Peter Jackson’s 2005 King Kong remake opens on the homeless Depression-era denizens of New York City as Al Jolson rapturously sings “I’m Sitting on Top of the World”. Jolson’s brassy baritone provides a sonic contrast to the montage of careworn faces huddled together in Central Park’s Hooverville. In the context of the film, the song also evokes images of Kong’s final moments: sitting on top of what was at that time the highest man-made structure in the world. Most audiences watching Jackson’s remake already know Kong’s fate as his final stand atop the Empire State Building is one of the most famous images in the history of cinema. Jackson’s affectionate remake works to remind audiences, even in its opening moments, of the story’s inevitable tragic ending. 

Jackson’s King Kong is a passion project for the director. He lovingly recreates Cooper and Schoedsack’s 1933 film and invites nostalgic re-readings of the original text and its 1976 remake. Beneath its spectacular horror-laced action/adventure veneer, Jackson’s film exhibits a keen awareness the polysemic readings the 1933 film has inspired. Noel Carroll’s “Ape and Essence” lists some of these: “Kong as Christ, Kong as Black, Kong as commodity, Kong as rapist, Kong as L’amour fou, Kong as Third World, Kong as dream, Kong as myth,”1and so on. Applied in tandem, these readings highlight the level of interpretive play the film inspires. The combination of Kong as simultaneously “Black” and “commodity” prompts a critical reading of the film as a metaphor for America’s slave trade: Kong is shipped against his will from his jungle homeland to modern America where his captors keep him shackled as they try to break his spirit, benefit from his subjugation, and display him for profit to the amusement of White audiences. 

Kong as L’amour fou muses on how the giant prehistoric ape became a slave to love: a feature that famously attracted members of the Surrealist movement to the film who were enthralled by its combination of bestial and oneiric qualities.2 The one-sided romance depicted in the 1933 film resembles the comical inter-species romance between Pepé le Pew and Le Cat featured in numerous Warner Bros. animated shorts. Anne Darrow shares similarities with the ill-fated cat “whose chance encounter with some white paint”, writes Kirsten Moana Thompson, “triggers Pepé’s lust for ‘zee king-sized belle femme skunk fatale’”.3 Like WB’s flighty feline, Anne screams in terror and flees at every opportunity from the ardour of her ape admirer. Kong’s sexual intrigue with his blonde beauty was enough to attract Joseph Breen and the Production Code censors who insisted a scene in which the ape undresses Faye Wray be toned right down for the film’s 1938 re-release.4 Right up to his violent last stand atop the Empire State, Kong, like the love-sick cartoon skunk, is never dissuaded; quite literally falling for Anne one last time as Robert Armstrong’s Denham dryly quips, “‘Twas beauty killed the beast”.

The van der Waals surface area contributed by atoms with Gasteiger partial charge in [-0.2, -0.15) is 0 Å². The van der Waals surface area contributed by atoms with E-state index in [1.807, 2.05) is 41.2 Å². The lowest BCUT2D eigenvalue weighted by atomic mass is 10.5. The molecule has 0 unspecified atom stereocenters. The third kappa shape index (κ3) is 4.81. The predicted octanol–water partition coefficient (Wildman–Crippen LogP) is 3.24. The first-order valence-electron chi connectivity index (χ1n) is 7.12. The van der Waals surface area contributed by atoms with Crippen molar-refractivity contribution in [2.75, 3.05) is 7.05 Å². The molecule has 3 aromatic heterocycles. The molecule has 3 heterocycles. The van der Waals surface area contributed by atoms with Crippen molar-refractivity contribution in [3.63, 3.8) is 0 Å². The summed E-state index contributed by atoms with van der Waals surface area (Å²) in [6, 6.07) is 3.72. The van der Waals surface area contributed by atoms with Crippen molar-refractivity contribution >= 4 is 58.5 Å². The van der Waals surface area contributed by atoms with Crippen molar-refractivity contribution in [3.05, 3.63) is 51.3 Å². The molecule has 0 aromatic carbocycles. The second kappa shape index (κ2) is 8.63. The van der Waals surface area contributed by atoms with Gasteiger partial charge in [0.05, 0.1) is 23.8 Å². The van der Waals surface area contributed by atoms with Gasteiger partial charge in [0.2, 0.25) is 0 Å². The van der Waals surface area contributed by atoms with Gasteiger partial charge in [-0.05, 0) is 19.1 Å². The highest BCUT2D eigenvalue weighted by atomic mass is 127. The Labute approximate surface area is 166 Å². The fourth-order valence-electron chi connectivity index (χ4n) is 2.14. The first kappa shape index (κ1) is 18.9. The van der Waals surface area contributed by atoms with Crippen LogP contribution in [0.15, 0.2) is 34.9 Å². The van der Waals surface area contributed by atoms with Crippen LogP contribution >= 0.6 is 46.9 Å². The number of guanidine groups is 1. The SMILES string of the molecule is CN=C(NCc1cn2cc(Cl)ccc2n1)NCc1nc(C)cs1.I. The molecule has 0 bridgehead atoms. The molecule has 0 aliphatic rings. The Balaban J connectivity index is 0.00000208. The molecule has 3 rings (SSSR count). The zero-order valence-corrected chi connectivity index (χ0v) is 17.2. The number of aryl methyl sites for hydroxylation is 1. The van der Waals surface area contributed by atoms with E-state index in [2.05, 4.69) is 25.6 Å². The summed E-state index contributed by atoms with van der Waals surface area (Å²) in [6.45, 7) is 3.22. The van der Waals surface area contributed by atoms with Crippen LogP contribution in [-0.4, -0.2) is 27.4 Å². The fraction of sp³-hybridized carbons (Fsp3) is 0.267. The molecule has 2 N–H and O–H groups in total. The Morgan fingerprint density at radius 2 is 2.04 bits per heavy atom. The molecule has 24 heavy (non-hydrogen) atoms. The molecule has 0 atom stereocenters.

John Guillerman’s serious-minded 1976 remake explicates several of these subtextual interpretations. The Petrox oil company thus literalises Kong as commodity by unveiling the captured ape from behind a gigantic wraparound curtain garishly fashioned to resemble a petrol bowser. The grotesque media stunt is clearly designed to appeal to oil-deprived American audiences while Kong’s ascent and fall from the World Trade Centre reinforces the ape’s commodified identity: a symbol of rising and falling profits. Jeff Bridges’ palaeontologist Jack Prescott expresses clear sympathies for Kong and expresses post-colonial regret for the wellbeing of the villagers of Skull Island, forecasting that the removal of their monstrous deity would damn them to alcoholic oblivion within a year. Jessica Lange’s callow aspiring actress Dwan drifts through life in a New Age haze, buffeted by the vicissitudes of fate: simultaneously terrified of and terrified for her giant simian abductor. Guillerman updates the thrills and spectacle of Kong for the disco generation and delivers a sincere yet sardonic morality tale for its times. Carroll argues that Guillerman’s approach makes the film too singular in its messaging while the 1933 film’s equivocality enriches the text. “Part of the fascination of the original,” he opines, “[is] its openness to interpretive play”.5 

In remaking the 1933 classic, Jackson highlights his affection for the film and the impact it had on his aspirations to become a filmmaker. His computer-generated homage recreates the look and feel of the original film with its early Thirties period setting while also incorporating elements of Guillerman’s version. His efforts can be said to resemble those sentiments attributed to Jack Black’s Carl Denham, described in Jackson’s film as a vulgar showman who cannot help but destroy the things he loves. Like or loathe it, Jackson’s palimpsestic remake invites knowing audiences to look past its pixelated surface and recognise the living breathing spirit of Cooper and Schoedsack lurking beneath.